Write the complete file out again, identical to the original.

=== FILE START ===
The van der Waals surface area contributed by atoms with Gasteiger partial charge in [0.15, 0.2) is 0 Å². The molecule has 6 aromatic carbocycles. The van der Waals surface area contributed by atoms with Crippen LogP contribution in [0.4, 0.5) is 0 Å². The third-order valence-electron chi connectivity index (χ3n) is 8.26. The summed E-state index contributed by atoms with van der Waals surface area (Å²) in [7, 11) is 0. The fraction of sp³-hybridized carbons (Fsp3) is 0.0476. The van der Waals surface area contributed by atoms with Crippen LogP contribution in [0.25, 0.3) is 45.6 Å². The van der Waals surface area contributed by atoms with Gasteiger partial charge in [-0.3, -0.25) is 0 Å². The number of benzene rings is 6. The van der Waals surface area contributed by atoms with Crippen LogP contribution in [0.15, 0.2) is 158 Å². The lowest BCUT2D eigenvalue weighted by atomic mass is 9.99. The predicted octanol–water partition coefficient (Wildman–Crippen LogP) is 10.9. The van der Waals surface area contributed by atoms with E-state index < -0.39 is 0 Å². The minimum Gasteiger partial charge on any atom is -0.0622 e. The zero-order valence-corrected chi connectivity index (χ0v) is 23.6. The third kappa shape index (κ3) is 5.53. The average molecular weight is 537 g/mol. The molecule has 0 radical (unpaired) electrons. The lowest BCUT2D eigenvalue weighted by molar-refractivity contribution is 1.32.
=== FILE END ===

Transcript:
The van der Waals surface area contributed by atoms with Gasteiger partial charge in [0.15, 0.2) is 0 Å². The molecule has 6 aromatic carbocycles. The van der Waals surface area contributed by atoms with Crippen LogP contribution in [0.4, 0.5) is 0 Å². The third-order valence-electron chi connectivity index (χ3n) is 8.26. The summed E-state index contributed by atoms with van der Waals surface area (Å²) in [7, 11) is 0. The fraction of sp³-hybridized carbons (Fsp3) is 0.0476. The van der Waals surface area contributed by atoms with Crippen LogP contribution in [0.25, 0.3) is 45.6 Å². The van der Waals surface area contributed by atoms with Gasteiger partial charge in [-0.3, -0.25) is 0 Å². The number of benzene rings is 6. The van der Waals surface area contributed by atoms with Crippen LogP contribution in [0.15, 0.2) is 158 Å². The lowest BCUT2D eigenvalue weighted by atomic mass is 9.99. The predicted octanol–water partition coefficient (Wildman–Crippen LogP) is 10.9. The van der Waals surface area contributed by atoms with E-state index < -0.39 is 0 Å². The minimum Gasteiger partial charge on any atom is -0.0622 e. The zero-order valence-corrected chi connectivity index (χ0v) is 23.6. The third kappa shape index (κ3) is 5.53. The average molecular weight is 537 g/mol. The molecule has 0 radical (unpaired) electrons. The lowest BCUT2D eigenvalue weighted by molar-refractivity contribution is 1.32.